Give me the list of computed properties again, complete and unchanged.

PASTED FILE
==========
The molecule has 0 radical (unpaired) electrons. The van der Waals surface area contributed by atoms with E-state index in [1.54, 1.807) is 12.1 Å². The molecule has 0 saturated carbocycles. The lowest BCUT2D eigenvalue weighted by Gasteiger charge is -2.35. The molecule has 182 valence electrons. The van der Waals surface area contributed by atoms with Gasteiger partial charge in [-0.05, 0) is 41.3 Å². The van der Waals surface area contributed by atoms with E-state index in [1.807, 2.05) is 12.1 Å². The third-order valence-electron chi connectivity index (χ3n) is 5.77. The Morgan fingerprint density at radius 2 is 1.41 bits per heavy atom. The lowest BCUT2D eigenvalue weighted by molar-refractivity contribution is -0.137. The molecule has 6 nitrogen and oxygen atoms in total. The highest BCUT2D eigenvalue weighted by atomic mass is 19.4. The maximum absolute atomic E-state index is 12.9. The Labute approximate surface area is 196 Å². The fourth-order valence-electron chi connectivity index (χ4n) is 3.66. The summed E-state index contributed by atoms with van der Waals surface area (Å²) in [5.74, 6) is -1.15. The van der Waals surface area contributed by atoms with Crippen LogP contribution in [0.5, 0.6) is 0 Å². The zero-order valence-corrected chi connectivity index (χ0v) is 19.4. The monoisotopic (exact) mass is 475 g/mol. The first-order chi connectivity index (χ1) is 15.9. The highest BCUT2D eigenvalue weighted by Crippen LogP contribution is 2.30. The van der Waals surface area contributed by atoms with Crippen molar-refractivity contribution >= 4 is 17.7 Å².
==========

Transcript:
The molecule has 0 radical (unpaired) electrons. The van der Waals surface area contributed by atoms with E-state index in [1.54, 1.807) is 12.1 Å². The molecule has 0 saturated carbocycles. The lowest BCUT2D eigenvalue weighted by Gasteiger charge is -2.35. The molecule has 182 valence electrons. The van der Waals surface area contributed by atoms with Gasteiger partial charge in [-0.05, 0) is 41.3 Å². The van der Waals surface area contributed by atoms with E-state index in [1.807, 2.05) is 12.1 Å². The third-order valence-electron chi connectivity index (χ3n) is 5.77. The Morgan fingerprint density at radius 2 is 1.41 bits per heavy atom. The lowest BCUT2D eigenvalue weighted by molar-refractivity contribution is -0.137. The molecule has 6 nitrogen and oxygen atoms in total. The highest BCUT2D eigenvalue weighted by atomic mass is 19.4. The maximum absolute atomic E-state index is 12.9. The Labute approximate surface area is 196 Å². The fourth-order valence-electron chi connectivity index (χ4n) is 3.66. The summed E-state index contributed by atoms with van der Waals surface area (Å²) in [5.74, 6) is -1.15. The van der Waals surface area contributed by atoms with Crippen LogP contribution in [0.5, 0.6) is 0 Å². The zero-order valence-corrected chi connectivity index (χ0v) is 19.4. The monoisotopic (exact) mass is 475 g/mol. The first-order chi connectivity index (χ1) is 15.9. The highest BCUT2D eigenvalue weighted by Crippen LogP contribution is 2.30. The van der Waals surface area contributed by atoms with Crippen molar-refractivity contribution >= 4 is 17.7 Å².